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In 2008, Makemake and Haumea have been named under the expectation that they would prove to be dwarf planets. Well, did they prove to be ones? Haumea obviously did since we know its shape which is a pretty weird ellipsoid. What about Makemake? Did we learn meanwhile whether Makemake is in hydrostatic equilibrium and/or whether it has an ellipsoidal shape? Or is there still the possibility that it's no dwarf planet according to the IAU's rules?

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    $\begingroup$ what exactly is 'asteroid-shaped'? There's plenty of them which are too small for hydrostatic equilibrium $\endgroup$ – planetmaker Aug 4 at 8:46
  • $\begingroup$ @planetmaker Plenty of what? A dwarf planet must be in hydrostatic equilibirum, otherwise it's no dwarf planet according to the IAU. $\endgroup$ – Ioannes Aug 4 at 9:04
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    $\begingroup$ Makemake and Haumea are both well above the potato radius of 200 to 300 km, by a factor of more than two. Unless something happened recently (e.g., a collision), where a few tens of millions of years qualifies as "recently", its almost a certainty that those objects have more or less pulled themselves into a state close to hydrostatic equilibrium. $\endgroup$ – David Hammen Aug 4 at 10:46
  • $\begingroup$ @DavidHammen That also depends on whether Makemake is an ice dwarf (like Pluto and many moons) or a terrestrial body (like the Earth's moon or Vesta). $\endgroup$ – Ioannes Aug 4 at 11:01
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    $\begingroup$ @Ioannes - That's reflected in the range of the potato radius. As ice is more easily deformed than is rock, the potato radius for an icy body is smaller (~200 km) than is the potato radius for a rocky body (~300 km). In any case, at over 700 km mean radius, the size of those two bodies almost certainly dictates that they will have pulled themselves into something close to hydrostatic equilibrium. $\endgroup$ – David Hammen Aug 4 at 11:05
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Intention to answer

"Is there still a possibility that Makemake is not ellipsoidal but asteroid-shaped?"

Probably not under reasonable assumptions.

From Ortiz et. al. (2012) "Albedo and atmospheric constraints of dwarf planet Makemake from a stellar occultation" https://www.nature.com/articles/nature11597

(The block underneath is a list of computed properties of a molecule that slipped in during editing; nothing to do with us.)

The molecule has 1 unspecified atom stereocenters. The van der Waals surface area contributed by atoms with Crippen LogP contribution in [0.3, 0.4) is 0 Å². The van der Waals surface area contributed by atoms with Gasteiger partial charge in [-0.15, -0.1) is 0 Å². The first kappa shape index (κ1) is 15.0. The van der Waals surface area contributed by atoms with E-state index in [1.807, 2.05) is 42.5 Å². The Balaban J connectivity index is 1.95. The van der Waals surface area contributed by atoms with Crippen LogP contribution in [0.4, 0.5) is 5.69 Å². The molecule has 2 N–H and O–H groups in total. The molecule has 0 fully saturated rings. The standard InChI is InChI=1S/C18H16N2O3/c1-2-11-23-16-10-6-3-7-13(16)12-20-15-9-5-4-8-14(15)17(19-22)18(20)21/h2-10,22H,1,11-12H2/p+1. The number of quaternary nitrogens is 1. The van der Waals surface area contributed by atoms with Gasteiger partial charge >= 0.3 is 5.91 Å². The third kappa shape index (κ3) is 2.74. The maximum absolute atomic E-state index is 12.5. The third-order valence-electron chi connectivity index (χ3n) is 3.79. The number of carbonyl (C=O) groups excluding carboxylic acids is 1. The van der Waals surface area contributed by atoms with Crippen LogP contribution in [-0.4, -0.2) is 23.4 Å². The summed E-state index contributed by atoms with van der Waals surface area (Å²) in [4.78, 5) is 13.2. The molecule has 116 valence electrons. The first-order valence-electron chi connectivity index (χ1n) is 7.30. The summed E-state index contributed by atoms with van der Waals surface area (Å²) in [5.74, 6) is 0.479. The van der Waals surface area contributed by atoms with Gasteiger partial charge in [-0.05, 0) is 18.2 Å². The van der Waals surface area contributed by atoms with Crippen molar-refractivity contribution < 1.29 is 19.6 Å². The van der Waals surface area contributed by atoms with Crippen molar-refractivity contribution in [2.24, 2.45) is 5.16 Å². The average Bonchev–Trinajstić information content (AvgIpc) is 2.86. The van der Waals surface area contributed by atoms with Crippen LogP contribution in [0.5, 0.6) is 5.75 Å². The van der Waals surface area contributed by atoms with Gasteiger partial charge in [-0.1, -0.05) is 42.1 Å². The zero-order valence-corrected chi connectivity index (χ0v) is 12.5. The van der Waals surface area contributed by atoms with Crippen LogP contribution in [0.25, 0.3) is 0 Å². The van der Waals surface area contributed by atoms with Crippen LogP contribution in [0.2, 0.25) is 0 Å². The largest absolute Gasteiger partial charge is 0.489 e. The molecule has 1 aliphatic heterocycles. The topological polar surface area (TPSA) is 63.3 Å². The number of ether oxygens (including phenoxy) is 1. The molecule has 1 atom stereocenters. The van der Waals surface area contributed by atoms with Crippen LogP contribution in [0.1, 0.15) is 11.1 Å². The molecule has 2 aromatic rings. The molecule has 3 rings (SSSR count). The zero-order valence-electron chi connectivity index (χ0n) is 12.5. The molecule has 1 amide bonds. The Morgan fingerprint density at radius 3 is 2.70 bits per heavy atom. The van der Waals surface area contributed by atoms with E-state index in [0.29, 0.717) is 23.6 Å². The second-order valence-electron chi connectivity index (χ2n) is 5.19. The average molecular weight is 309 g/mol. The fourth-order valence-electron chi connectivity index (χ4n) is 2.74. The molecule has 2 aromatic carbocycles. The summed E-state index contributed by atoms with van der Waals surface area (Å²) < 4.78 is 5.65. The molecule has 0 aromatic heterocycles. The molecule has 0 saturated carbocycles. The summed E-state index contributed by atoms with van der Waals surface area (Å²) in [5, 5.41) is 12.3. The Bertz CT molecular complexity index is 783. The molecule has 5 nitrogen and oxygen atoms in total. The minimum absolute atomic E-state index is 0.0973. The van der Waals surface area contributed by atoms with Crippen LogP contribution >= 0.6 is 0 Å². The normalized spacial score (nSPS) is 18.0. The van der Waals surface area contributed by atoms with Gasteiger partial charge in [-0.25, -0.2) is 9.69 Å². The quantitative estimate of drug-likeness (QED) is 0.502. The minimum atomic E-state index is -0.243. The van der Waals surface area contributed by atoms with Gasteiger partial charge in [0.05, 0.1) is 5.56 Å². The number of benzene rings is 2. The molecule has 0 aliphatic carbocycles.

Our preferred solution that fits the occultation chords corresponds to a body with projected axes of 1,430 ± 9 km (1σ) and 1,502 ± 45 km, implying a V-band geometric albedo pV = 0.77 ± 0.03. This albedo is larger than that of Pluto, but smaller than that of Eris. The disappearances and reappearances of the star were abrupt, showing that Makemake has no global Pluto-like atmosphere at an upper limit of 4–12 nanobar (1σ) for the surface pressure, although a localized atmosphere is possible. A density of 1.7 ± 0.3 g cm−3 is inferred from the data.

Concerning the irregular shape of Haumea there are some uncertainties, it might not be a homogenous body but one with a ring and it has satellites.

From Ortiz etl a. (2017) "The size, shape, density and ring of the dwarf planet Haumea from a stellar occultation" https://www.nature.com/articles/nature24051

Secondary events observed around the main body of Haumea are consistent with the presence of a ring with an opacity of 0.5, width of 70 kilometres and radius of about 2,287 kilometres. The ring is coplanar with both Haumea’s equator and the orbit of its satellite Hi’iaka. [...] The occultation by the main body provides an instantaneous elliptical projected shape with axes of about 1,704 kilometres and 1,138 kilometres.

The paper's also on Arxiv it seems.

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    $\begingroup$ These observations are fitted results that assume the object is ellipsoidal. While this is a reasonable assumption, it does not prove that the object is ellipsoidal. It assumes the object is ellipsoidal. $\endgroup$ – David Hammen Aug 4 at 11:14
  • $\begingroup$ To me, Makemake fits the concept of a dwarf planet quite nicely. It's Haumea that's more puzzling with its apparently triaxial shape and very fast rotation. $\endgroup$ – David Hammen Aug 4 at 11:34
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    $\begingroup$ At a mean radius of ~9 km, Ultima Thule (486958 Arrokoth) is much smaller than the potato radius, so it's not surprising that it's lumpy. $\endgroup$ – David Hammen Aug 4 at 11:40
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    $\begingroup$ @DavidHammen: Read the papers. Of course you can question anything but "fitted results" suggests cheating is just a baseless claim. The papers offer well founded, preferrable solutions to the observations. Limitations of lightcurve interpretation are openly discussed or linked to. Of course, like allways, future results are open. $\endgroup$ – user34599 Aug 4 at 13:05

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